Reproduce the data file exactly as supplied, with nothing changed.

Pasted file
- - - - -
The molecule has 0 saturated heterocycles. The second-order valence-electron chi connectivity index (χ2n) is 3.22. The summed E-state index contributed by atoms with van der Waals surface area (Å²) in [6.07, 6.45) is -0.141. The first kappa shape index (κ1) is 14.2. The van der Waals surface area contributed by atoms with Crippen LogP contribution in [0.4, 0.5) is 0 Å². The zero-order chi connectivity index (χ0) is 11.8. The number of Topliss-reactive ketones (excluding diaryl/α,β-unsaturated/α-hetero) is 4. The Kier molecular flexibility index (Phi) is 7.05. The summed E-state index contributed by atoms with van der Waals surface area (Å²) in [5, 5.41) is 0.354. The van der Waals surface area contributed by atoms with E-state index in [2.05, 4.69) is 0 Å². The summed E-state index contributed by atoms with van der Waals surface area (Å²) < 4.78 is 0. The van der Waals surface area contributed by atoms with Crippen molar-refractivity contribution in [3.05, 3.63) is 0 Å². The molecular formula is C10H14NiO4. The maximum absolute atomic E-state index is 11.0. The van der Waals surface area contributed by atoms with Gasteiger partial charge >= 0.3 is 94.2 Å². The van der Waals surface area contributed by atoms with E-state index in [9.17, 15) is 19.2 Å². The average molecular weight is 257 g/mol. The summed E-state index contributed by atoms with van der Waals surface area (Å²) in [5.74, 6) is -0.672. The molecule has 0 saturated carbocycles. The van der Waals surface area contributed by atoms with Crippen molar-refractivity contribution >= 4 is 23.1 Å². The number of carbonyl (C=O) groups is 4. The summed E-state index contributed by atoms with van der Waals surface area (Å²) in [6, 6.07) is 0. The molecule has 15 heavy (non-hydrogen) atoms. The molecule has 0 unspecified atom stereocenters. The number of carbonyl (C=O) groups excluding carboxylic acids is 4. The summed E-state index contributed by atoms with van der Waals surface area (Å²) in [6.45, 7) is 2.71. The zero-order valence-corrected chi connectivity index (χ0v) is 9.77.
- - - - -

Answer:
The molecule has 0 saturated heterocycles. The second-order valence-electron chi connectivity index (χ2n) is 3.22. The summed E-state index contributed by atoms with van der Waals surface area (Å²) in [6.07, 6.45) is -0.141. The first kappa shape index (κ1) is 14.2. The van der Waals surface area contributed by atoms with Crippen LogP contribution in [0.4, 0.5) is 0 Å². The zero-order chi connectivity index (χ0) is 11.8. The number of Topliss-reactive ketones (excluding diaryl/α,β-unsaturated/α-hetero) is 4. The Kier molecular flexibility index (Phi) is 7.05. The summed E-state index contributed by atoms with van der Waals surface area (Å²) in [5, 5.41) is 0.354. The van der Waals surface area contributed by atoms with E-state index in [2.05, 4.69) is 0 Å². The summed E-state index contributed by atoms with van der Waals surface area (Å²) < 4.78 is 0. The van der Waals surface area contributed by atoms with Crippen molar-refractivity contribution in [3.05, 3.63) is 0 Å². The molecular formula is C10H14NiO4. The maximum absolute atomic E-state index is 11.0. The van der Waals surface area contributed by atoms with Gasteiger partial charge >= 0.3 is 94.2 Å². The van der Waals surface area contributed by atoms with E-state index in [9.17, 15) is 19.2 Å². The average molecular weight is 257 g/mol. The summed E-state index contributed by atoms with van der Waals surface area (Å²) in [5.74, 6) is -0.672. The molecule has 0 saturated carbocycles. The van der Waals surface area contributed by atoms with Crippen molar-refractivity contribution >= 4 is 23.1 Å². The number of carbonyl (C=O) groups is 4. The summed E-state index contributed by atoms with van der Waals surface area (Å²) in [6, 6.07) is 0. The molecule has 15 heavy (non-hydrogen) atoms. The molecule has 0 unspecified atom stereocenters. The number of carbonyl (C=O) groups excluding carboxylic acids is 4. The summed E-state index contributed by atoms with van der Waals surface area (Å²) in [6.45, 7) is 2.71. The zero-order valence-corrected chi connectivity index (χ0v) is 9.77.